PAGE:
If you know me, you know that I am a big supporter of Metro. I’ve been riding it for 15 years and by now I have mastered walking up the escalator at Woodley Park, and I am very proud of that anaerobic feat. And now I am glad that I can walk a lot of steps because it seems that in every station I land each day, one or more escalators is out along with the elevator. I applaud WMATA for creating a public awareness campaign called ELLEN (I have no idea what this stands for) to educate riders about the elevator status. This seems especially critical for people with disabilities who cannot ride or walk the escalators and count on the elevators. I believe that if the campaign can effectively target people with disabilities, this is the most critical.
The challenge is that they are notifying people by text or email or PDA (who has one of these anymore?) of outages and far too many people who ride the system do not have access to such technologies. I know we like to think that we have ended the digital divide but I talk to my fellow riders every day and I know that far too many do not have the means for fare much less a cell phone.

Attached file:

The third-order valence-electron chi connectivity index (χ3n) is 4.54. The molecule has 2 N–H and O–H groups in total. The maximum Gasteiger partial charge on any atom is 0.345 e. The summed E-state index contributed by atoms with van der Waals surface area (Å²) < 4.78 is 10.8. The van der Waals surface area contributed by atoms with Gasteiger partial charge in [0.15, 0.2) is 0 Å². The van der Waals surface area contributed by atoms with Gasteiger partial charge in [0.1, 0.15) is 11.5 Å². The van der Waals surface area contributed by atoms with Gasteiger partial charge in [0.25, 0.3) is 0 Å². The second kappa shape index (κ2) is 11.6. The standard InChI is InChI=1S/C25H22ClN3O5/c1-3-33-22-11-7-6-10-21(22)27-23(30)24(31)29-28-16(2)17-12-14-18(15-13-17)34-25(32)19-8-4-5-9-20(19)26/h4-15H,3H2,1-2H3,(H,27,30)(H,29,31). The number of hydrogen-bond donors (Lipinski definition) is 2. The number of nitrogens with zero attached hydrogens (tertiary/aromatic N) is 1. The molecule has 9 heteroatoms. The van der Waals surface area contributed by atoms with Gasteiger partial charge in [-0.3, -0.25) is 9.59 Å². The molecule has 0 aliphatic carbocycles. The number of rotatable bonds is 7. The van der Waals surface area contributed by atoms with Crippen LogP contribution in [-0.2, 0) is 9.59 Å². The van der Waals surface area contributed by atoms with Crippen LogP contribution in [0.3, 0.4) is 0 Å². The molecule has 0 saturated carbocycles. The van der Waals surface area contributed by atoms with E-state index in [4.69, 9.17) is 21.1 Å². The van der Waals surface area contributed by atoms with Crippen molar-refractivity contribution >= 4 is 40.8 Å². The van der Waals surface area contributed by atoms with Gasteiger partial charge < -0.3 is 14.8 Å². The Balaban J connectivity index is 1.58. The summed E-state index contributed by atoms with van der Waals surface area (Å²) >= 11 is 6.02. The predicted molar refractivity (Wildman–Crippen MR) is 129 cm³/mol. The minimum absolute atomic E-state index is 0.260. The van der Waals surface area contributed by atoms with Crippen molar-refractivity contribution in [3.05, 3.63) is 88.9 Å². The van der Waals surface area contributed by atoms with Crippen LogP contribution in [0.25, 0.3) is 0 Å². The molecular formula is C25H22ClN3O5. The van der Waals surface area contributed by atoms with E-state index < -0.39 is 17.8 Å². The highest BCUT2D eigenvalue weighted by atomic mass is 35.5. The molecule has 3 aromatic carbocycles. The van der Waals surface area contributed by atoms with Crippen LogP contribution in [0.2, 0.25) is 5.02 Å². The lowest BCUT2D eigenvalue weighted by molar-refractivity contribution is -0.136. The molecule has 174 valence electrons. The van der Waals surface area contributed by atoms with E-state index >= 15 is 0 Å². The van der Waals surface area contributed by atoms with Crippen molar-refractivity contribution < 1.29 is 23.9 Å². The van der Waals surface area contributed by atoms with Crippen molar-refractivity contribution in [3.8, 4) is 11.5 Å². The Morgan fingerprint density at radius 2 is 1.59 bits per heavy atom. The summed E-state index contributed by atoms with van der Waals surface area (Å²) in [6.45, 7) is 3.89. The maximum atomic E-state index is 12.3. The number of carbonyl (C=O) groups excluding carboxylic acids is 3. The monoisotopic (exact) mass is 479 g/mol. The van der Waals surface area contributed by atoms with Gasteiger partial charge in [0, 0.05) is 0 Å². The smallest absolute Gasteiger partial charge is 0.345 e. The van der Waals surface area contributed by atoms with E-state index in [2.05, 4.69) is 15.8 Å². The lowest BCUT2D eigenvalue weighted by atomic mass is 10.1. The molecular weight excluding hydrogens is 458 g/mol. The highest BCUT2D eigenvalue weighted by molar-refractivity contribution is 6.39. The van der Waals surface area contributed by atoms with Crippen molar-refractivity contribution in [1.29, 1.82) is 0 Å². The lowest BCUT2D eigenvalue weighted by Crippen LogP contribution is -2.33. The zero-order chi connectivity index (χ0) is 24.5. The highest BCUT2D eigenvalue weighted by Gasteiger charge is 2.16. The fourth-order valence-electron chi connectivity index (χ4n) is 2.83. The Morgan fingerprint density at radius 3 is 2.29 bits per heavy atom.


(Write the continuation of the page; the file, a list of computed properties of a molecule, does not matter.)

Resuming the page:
While the campaign is using social media which is progressive and hits some audiences, I believe they are missing the core audience. Why not go back to a traditional and effective approach–calling people. There is automation that can dial people to let them know which of their frequently used elevators is out. The call can go to any landline–including shelters, soup kitchens and senior centers–and the messages can be pushed out from there.
Those of us who are currently able bodied? I think we are unlikely to sign up for alerts. I’d rather take my chances than have to get bombarded with more text messages in a box that’s brimming and exceeding my data plan. The only behavior I am adapting is that I now put my heels in my purse and make sure I have shoes in which I can climb the broken escalators. This could be a campaign right here… for those who can.. walk the escalators all summer and drop 10 pounds by fall! This would also address the city’s obesity issue.
In the age of technology sometimes we forget that the the simplest ideas are the best ones.